People & Places

Iowa becomes 38th state in teen's goal to altar serve in every state

Kara Jackson, an Ohio teen with Down syndrome, stopped in Cedar Rapids

Christina Jackson (right) of Middletown, Ohio, helps her daughter Kara Jackson put on her altar server alb before Friday
Christina Jackson (right) of Middletown, Ohio, helps her daughter Kara Jackson put on her altar server alb before Friday morning mass at St. Patrick’s Catholic Church in northwest Cedar Rapids, Iowa, on Friday, June 3, 2016. Kara Jackson, who has Down Syndrome, has been working on her goal to altar serve at a Catholic church service in every state in the United States since 2013. With this service, Iowa has become the 38th state on Jackson’s list. (Jim Slosiarek/The Gazette)

CEDAR RAPIDS — Kara Jackson’s pilgrimage to help serve Mass at churches in all 50 states brought her Friday to Iowa — more specifically, to St. Patrick’s Catholic Church in Cedar Rapids, chosen partly because she was born on a St. Patrick’s Day.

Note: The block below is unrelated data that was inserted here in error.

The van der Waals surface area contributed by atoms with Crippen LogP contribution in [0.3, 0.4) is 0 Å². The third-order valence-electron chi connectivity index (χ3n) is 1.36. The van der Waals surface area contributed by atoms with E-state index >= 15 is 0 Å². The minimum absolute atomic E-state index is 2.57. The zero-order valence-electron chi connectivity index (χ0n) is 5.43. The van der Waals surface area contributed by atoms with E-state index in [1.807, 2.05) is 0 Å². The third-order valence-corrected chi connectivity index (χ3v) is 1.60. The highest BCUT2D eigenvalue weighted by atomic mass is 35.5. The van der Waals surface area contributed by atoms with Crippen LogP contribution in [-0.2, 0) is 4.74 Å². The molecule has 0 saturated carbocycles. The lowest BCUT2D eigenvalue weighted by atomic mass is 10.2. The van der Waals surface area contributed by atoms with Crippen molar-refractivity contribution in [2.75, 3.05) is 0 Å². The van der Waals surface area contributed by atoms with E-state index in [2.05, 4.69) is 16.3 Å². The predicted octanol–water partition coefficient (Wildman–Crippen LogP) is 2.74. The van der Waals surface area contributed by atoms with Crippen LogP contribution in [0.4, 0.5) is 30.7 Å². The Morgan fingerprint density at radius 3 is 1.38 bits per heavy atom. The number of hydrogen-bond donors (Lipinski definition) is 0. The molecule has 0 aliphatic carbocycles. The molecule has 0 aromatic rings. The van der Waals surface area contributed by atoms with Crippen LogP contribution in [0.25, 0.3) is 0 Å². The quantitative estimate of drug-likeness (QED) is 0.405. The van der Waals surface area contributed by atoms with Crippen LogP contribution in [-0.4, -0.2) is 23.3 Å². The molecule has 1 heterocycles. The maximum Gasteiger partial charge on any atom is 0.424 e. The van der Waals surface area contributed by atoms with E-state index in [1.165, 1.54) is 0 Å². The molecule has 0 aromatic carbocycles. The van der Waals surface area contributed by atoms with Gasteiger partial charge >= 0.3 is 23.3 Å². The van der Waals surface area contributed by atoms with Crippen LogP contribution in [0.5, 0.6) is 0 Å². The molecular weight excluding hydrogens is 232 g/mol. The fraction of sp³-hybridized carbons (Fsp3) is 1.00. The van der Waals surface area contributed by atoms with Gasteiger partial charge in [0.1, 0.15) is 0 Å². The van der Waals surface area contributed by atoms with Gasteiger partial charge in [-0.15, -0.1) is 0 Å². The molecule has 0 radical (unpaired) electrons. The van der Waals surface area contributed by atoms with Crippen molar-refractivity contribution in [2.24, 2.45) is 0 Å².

Jackson, 18, who has Down syndrome, said she felt the cross-country quest was something God wanted her to do. She has been serving liturgies, with support from her parents, for three years. With Iowa, she has visited 38 states. Minnesota is next.

Cindy Koczo, a pastoral minister with St. Patrick’s, took a call from Christina Jackson last month about whether her daughter could serve there. For the priest, the Rev. Ivan Nienhaus, the answer was simple.

“Why would we not want to help her fulfill her dream?” he asked.

Altar serving is typically conducted by children and young adults in Catholic churches. Servers act as assistants to the priest during the service and perform tasks such as preparing the altar and lighting candles.

More than 100 people attended as the Ohio teen helped serve Friday at St. Patrick’s, 120 Fifth St NW.

She and her parents, Rick and Christina Jackson, took the roughly seven-and-a-half-hour drive from their home in Middletown, north of Cincinnati, a day earlier.

At first, both parents were hesitant to allow their daughter to undertake the task. Today, proud is the feeling they say they have for their daughter, especially considering her challenges.


She has laxity in her joints that makes it difficult for her to bend and kneel — tasks she must perform as an altar server. Despite this, the parents say their daughter doesn’t limit herself.

“She has challenges, but she doesn’t think of it as challenging,” Christina Jackson said. “She says, ‘I have Down syndrome because you say I do.’”

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